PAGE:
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The Persuasion Plot Hole

The persuasion plot hole goes like this:

At some point in your story one character has to convince another character of something or persuade him to do something.

The plot derails when a character agrees to something or accepts something "because the plot called for it." There is no rational discourse that shows the character being persuaded or coerced.

For example, Dick hates the ocean. He hates the smell of it and the movement of it. He would never, ever in his wildest dreams agree to go out on a boat, in the middle of the night, with a complete stranger. Miraculously, in Chapter Ten, he does just that because a blonde bombshell says, "Let's take a ride."

Dick might be tempted. He might think he will receive sexual favors. But would a rational human being ever go on a midnight cruise with a total stranger into a vast body of water where no one will ever know they've disappeared based on a loose assumption of fleeting gain? Not unless that is the only way he can rescue someone he is deeply in love with, the only way to catch the drug lord at his game, or because the bombshell has a gun. Even then it will take some convincing. Why should he trust this person?

There is a saying that you always have a choice unless you have a gun pointed at your head. I would argue this further. If someone has a gun pointed at your head, you actually have three choices. You can call their bluff. You can fight back and hope they are a crappy shot. You can believe that dying is a better alternative to doing whatever they want you to do.

Persuasion is an art form. Toddlers learn it early. They widen their eyes, brighten their smiles, and ask, "Pretty please?" They hammer you with, "Why?" They stun you with the logic of, "But I don't want to." Your characters will be much the same when they attempt to persuade or dissuade another character.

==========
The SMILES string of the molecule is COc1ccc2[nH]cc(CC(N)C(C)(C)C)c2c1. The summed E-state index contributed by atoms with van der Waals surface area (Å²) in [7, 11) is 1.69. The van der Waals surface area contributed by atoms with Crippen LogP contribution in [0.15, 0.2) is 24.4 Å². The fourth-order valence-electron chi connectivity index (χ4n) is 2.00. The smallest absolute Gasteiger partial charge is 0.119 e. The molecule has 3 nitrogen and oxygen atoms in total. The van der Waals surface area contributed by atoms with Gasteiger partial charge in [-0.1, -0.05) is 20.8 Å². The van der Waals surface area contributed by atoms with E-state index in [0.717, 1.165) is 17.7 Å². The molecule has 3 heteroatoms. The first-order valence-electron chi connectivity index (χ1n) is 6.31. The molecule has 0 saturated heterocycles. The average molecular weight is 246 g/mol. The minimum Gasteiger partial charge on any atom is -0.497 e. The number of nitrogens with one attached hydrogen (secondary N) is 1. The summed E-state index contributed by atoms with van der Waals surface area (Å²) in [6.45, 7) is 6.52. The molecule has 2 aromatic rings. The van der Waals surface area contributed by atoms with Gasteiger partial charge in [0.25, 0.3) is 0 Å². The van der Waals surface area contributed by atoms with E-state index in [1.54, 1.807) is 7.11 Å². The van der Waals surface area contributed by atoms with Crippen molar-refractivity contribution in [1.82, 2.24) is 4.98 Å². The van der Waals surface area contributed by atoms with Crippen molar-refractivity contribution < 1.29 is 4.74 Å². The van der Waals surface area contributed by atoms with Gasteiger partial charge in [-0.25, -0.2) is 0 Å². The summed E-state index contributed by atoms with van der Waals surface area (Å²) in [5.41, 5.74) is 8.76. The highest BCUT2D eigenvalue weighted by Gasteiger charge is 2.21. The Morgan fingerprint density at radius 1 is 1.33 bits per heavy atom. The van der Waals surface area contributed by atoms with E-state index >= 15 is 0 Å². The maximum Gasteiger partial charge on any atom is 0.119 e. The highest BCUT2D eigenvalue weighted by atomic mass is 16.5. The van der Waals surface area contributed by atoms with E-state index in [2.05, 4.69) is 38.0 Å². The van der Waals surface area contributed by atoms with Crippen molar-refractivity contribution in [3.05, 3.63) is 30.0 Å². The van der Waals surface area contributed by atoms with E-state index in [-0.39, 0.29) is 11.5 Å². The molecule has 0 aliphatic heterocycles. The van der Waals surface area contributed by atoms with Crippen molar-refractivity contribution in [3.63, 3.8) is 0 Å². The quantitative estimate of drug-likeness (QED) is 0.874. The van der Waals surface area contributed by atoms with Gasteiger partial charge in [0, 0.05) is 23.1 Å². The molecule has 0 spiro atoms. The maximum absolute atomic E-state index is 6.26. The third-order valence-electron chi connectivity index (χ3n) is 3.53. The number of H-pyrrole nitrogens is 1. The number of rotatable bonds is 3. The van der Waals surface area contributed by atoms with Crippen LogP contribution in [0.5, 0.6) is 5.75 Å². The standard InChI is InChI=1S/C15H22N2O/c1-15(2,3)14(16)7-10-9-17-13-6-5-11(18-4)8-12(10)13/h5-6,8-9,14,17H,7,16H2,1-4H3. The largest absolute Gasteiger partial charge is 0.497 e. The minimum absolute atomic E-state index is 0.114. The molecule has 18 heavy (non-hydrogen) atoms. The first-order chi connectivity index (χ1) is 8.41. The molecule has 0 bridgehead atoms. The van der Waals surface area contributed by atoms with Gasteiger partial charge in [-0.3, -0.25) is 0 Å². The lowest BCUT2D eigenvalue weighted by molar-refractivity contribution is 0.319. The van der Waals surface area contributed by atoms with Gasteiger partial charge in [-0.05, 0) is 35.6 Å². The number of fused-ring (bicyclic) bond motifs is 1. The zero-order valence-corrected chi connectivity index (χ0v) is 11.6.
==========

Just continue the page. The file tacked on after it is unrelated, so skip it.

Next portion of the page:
Characters follow certain patterns.

1. They are more likely to believe someone they like.

2. They are more likely to support ideas that fall in line with their own.

3. They worry about what other people think, especially people they admire or look up to.

4. They are more willing to trust someone who sounds the same over someone who looks the same as them. 

5. They look to other people when they aren't certain.

6. They respect authority, though what constitutes authority is variable. They will accept an authority or sources they agree with over ones they don't. 

7. They expect people to keep their word and finish what they start.

8. They value that which is rare.

The situation and character personalities will dictate which persuasion tactics are used and whether they are successful.

The value of the objective will determine how intensely a character will fight to obtain it. 

Every conversation should offer some kind of tension. Key turning points require intense discussion.

Over the next three weeks we will arm our fiction tool kit with persuasion tools.

For more information on plot holes and fiction tools, you can pick up a copy of Story Building Blocks II: Crafting Believable Conflict, available in paperback and E-book.

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